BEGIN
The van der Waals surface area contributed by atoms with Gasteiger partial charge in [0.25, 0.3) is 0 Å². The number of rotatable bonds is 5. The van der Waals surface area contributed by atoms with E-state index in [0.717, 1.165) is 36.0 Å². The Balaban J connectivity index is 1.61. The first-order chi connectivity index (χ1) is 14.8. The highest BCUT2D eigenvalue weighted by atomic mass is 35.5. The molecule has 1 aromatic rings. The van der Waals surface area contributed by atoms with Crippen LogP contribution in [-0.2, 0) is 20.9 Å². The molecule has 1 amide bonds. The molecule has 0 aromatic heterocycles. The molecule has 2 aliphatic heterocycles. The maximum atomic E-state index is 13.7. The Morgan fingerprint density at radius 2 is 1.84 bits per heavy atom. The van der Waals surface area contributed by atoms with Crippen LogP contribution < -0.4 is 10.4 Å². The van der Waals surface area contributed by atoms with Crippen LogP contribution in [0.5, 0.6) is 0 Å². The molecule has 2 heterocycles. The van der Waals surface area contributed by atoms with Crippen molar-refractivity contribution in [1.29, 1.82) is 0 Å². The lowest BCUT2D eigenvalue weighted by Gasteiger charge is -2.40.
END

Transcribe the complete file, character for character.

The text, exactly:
The van der Waals surface area contributed by atoms with Gasteiger partial charge in [0.25, 0.3) is 0 Å². The number of rotatable bonds is 5. The van der Waals surface area contributed by atoms with E-state index in [0.717, 1.165) is 36.0 Å². The Balaban J connectivity index is 1.61. The first-order chi connectivity index (χ1) is 14.8. The highest BCUT2D eigenvalue weighted by atomic mass is 35.5. The molecule has 1 aromatic rings. The van der Waals surface area contributed by atoms with Crippen LogP contribution in [-0.2, 0) is 20.9 Å². The molecule has 1 amide bonds. The molecule has 0 aromatic heterocycles. The molecule has 2 aliphatic heterocycles. The maximum atomic E-state index is 13.7. The Morgan fingerprint density at radius 2 is 1.84 bits per heavy atom. The van der Waals surface area contributed by atoms with Crippen LogP contribution < -0.4 is 10.4 Å². The van der Waals surface area contributed by atoms with Crippen LogP contribution in [0.5, 0.6) is 0 Å². The molecule has 2 heterocycles. The van der Waals surface area contributed by atoms with Crippen molar-refractivity contribution in [1.29, 1.82) is 0 Å². The lowest BCUT2D eigenvalue weighted by Gasteiger charge is -2.40.